Luther’s Table Talk and Quotes, and Bach too

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Wittenberg, Erfurt, Eisenach, and Worms, these are the Luther towns we have visited. Erfurt was the town of the university he attended. He lived in Eisenach to attend the Latin school, and sang as a choir boy to earn money. At Worms he was examined before the emperor, Charles V, in 1521 and said the words (or maybe didn’t—they are in the first-hand accounts) that have become so associated with him as a the voice of conscience against unjust authority: “Here I stand, I can do no other.”

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You see signs for the 500th Anniversary all over this part of Germany. But in Halle where we spent an evening, and in Eisenach, we saw signs with Luther’s words, quotes from him. His off-hand comments, were printed in his Table Talk. He was a genius with language, if sometimes harsh and off-color. His was a big personality and it came through what he said.

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I asked the group for their favorite Luther quotes. Here are a good handful of them, in living color…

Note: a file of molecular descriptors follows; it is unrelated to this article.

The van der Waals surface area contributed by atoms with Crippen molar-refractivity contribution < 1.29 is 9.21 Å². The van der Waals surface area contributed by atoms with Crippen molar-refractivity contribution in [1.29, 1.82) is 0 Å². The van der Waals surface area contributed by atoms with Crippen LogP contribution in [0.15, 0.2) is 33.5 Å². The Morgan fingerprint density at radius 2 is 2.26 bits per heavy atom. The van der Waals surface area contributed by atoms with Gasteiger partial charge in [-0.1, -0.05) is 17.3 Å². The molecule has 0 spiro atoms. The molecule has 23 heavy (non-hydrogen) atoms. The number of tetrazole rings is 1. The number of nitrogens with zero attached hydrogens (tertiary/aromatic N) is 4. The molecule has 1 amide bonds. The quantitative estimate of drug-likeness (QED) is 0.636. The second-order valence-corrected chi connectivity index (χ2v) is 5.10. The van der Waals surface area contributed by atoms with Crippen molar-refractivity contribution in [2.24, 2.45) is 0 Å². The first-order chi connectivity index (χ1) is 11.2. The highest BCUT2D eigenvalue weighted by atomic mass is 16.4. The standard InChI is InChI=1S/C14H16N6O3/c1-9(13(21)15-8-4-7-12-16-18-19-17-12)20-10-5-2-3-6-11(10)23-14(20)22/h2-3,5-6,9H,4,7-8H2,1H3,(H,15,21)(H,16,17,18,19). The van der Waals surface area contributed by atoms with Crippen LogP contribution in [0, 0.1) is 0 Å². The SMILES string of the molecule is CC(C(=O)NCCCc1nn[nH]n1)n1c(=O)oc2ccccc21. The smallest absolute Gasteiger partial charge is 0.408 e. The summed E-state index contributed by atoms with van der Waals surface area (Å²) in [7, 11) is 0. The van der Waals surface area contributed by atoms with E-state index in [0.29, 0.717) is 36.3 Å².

(We are quoting from memory. So there may be a bit of paraphrase.)

From, Dave, who is a choir director, “Why should the devil have all the good tunes?”

“No one can live in this world without sin.” Luther reminds us that God asks not for good works, but to respond to his grace with faith. Sin is in us, a part of us. Trying to please God by asking for his favor because of our works is not faith, but leads us away from faith. He also said “Sin boldly, but repent mor boldly still.” And he said, “God does not need your good works, but your neighbor does.”

The Protestant reformation brought a new emphasis to marriage and the family, “Let the wife make the husband glad to come home, and let him make her sorry to see him leave.”

“The fewer the words the better the prayer.” And “to be a Christian without prayer is not more possible than to be alive without breathing.”

There are a number of quotes about beer. “Whoever drinks beer, he is quick to sleep. Whoever sleeps long, does not sin. Whoever does not sin, enters Heaven. Thus let us drink beer.” He also said other things about beer. For instance, it caused all kinds of problems in the Germany of his day. Not much different than today.

“I have held many things in my hand, and I have lost them all. But whatever I have placed in God’s hands, I still posses.” And he said something that has become a part of the larger Protestant world, “We need to hear the Gospel every day, because we forget it every day.”

Luther wasn’t the only famous person in Eisenach. It was also the town of Bach. We had an added treat of a private concert at the Bach museum, on eighteenth century instruments. Organ music and hymns are present everywhere in Luther towns.

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You can see the statue of Bach behind us if you look closely.  And with the umbrella is Johann Mathies, director of Mennonite Brethren Missions in Europe and Asia, who joined us for a day and add to our trip with stories of the church today and in the past.

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